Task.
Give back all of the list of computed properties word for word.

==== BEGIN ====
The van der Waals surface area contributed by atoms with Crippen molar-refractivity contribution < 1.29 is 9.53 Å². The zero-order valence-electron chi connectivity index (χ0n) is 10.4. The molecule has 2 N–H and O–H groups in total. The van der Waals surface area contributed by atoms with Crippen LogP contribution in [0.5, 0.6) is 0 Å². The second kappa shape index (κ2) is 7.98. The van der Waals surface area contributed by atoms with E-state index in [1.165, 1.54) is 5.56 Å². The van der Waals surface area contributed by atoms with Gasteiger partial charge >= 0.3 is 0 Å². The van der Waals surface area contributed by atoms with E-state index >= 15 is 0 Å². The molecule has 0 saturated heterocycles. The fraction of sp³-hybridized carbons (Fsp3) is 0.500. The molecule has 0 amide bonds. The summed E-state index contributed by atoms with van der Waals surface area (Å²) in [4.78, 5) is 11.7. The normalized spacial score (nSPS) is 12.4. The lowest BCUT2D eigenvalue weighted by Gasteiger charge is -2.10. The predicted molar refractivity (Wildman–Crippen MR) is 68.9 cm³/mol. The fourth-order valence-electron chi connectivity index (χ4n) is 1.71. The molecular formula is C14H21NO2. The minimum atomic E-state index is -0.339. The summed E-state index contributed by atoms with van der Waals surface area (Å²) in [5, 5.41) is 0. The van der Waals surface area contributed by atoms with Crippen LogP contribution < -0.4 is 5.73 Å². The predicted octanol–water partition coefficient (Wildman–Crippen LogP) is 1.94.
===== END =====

The van der Waals surface area contributed by atoms with Crippen molar-refractivity contribution < 1.29 is 9.53 Å². The zero-order valence-electron chi connectivity index (χ0n) is 10.4. The molecule has 2 N–H and O–H groups in total. The van der Waals surface area contributed by atoms with Crippen LogP contribution in [0.5, 0.6) is 0 Å². The second kappa shape index (κ2) is 7.98. The van der Waals surface area contributed by atoms with E-state index in [1.165, 1.54) is 5.56 Å². The van der Waals surface area contributed by atoms with Gasteiger partial charge >= 0.3 is 0 Å². The van der Waals surface area contributed by atoms with E-state index >= 15 is 0 Å². The molecule has 0 saturated heterocycles. The fraction of sp³-hybridized carbons (Fsp3) is 0.500. The molecule has 0 amide bonds. The summed E-state index contributed by atoms with van der Waals surface area (Å²) in [4.78, 5) is 11.7. The normalized spacial score (nSPS) is 12.4. The lowest BCUT2D eigenvalue weighted by Gasteiger charge is -2.10. The predicted molar refractivity (Wildman–Crippen MR) is 68.9 cm³/mol. The fourth-order valence-electron chi connectivity index (χ4n) is 1.71. The molecular formula is C14H21NO2. The minimum atomic E-state index is -0.339. The summed E-state index contributed by atoms with van der Waals surface area (Å²) in [5, 5.41) is 0. The van der Waals surface area contributed by atoms with Crippen LogP contribution < -0.4 is 5.73 Å². The predicted octanol–water partition coefficient (Wildman–Crippen LogP) is 1.94.